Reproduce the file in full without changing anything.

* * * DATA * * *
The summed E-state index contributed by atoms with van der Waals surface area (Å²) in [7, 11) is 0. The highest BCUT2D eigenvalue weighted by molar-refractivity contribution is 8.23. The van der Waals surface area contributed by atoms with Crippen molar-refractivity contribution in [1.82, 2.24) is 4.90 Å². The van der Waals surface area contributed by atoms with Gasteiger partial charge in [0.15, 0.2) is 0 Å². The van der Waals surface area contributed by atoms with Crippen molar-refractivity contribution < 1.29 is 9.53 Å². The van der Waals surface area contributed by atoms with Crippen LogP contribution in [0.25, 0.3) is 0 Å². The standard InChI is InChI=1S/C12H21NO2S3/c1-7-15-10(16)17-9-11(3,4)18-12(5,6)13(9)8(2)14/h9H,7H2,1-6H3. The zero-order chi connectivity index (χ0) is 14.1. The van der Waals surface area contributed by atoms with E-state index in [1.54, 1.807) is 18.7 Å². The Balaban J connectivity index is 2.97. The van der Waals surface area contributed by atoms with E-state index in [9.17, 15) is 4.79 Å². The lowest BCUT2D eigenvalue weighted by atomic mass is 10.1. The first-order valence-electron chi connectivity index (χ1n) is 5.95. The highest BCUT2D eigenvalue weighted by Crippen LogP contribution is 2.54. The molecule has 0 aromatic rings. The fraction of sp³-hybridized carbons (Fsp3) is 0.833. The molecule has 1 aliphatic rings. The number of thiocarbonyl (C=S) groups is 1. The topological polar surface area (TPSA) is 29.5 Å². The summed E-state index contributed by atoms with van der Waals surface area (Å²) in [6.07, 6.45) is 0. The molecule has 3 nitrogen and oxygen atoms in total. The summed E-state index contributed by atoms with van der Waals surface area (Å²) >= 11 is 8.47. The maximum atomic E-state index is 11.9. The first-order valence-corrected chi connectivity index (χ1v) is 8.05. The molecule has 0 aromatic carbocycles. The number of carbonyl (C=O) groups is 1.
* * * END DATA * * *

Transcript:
The summed E-state index contributed by atoms with van der Waals surface area (Å²) in [7, 11) is 0. The highest BCUT2D eigenvalue weighted by molar-refractivity contribution is 8.23. The van der Waals surface area contributed by atoms with Crippen molar-refractivity contribution in [1.82, 2.24) is 4.90 Å². The van der Waals surface area contributed by atoms with Gasteiger partial charge in [0.15, 0.2) is 0 Å². The van der Waals surface area contributed by atoms with Crippen molar-refractivity contribution < 1.29 is 9.53 Å². The van der Waals surface area contributed by atoms with Crippen LogP contribution in [0.25, 0.3) is 0 Å². The standard InChI is InChI=1S/C12H21NO2S3/c1-7-15-10(16)17-9-11(3,4)18-12(5,6)13(9)8(2)14/h9H,7H2,1-6H3. The zero-order chi connectivity index (χ0) is 14.1. The van der Waals surface area contributed by atoms with E-state index in [1.54, 1.807) is 18.7 Å². The Balaban J connectivity index is 2.97. The van der Waals surface area contributed by atoms with E-state index in [9.17, 15) is 4.79 Å². The lowest BCUT2D eigenvalue weighted by atomic mass is 10.1. The first-order valence-electron chi connectivity index (χ1n) is 5.95. The highest BCUT2D eigenvalue weighted by Crippen LogP contribution is 2.54. The molecule has 0 aromatic rings. The fraction of sp³-hybridized carbons (Fsp3) is 0.833. The molecule has 1 aliphatic rings. The number of thiocarbonyl (C=S) groups is 1. The topological polar surface area (TPSA) is 29.5 Å². The summed E-state index contributed by atoms with van der Waals surface area (Å²) in [6.07, 6.45) is 0. The molecule has 3 nitrogen and oxygen atoms in total. The summed E-state index contributed by atoms with van der Waals surface area (Å²) >= 11 is 8.47. The maximum atomic E-state index is 11.9. The first-order valence-corrected chi connectivity index (χ1v) is 8.05. The molecule has 0 aromatic carbocycles. The number of carbonyl (C=O) groups is 1.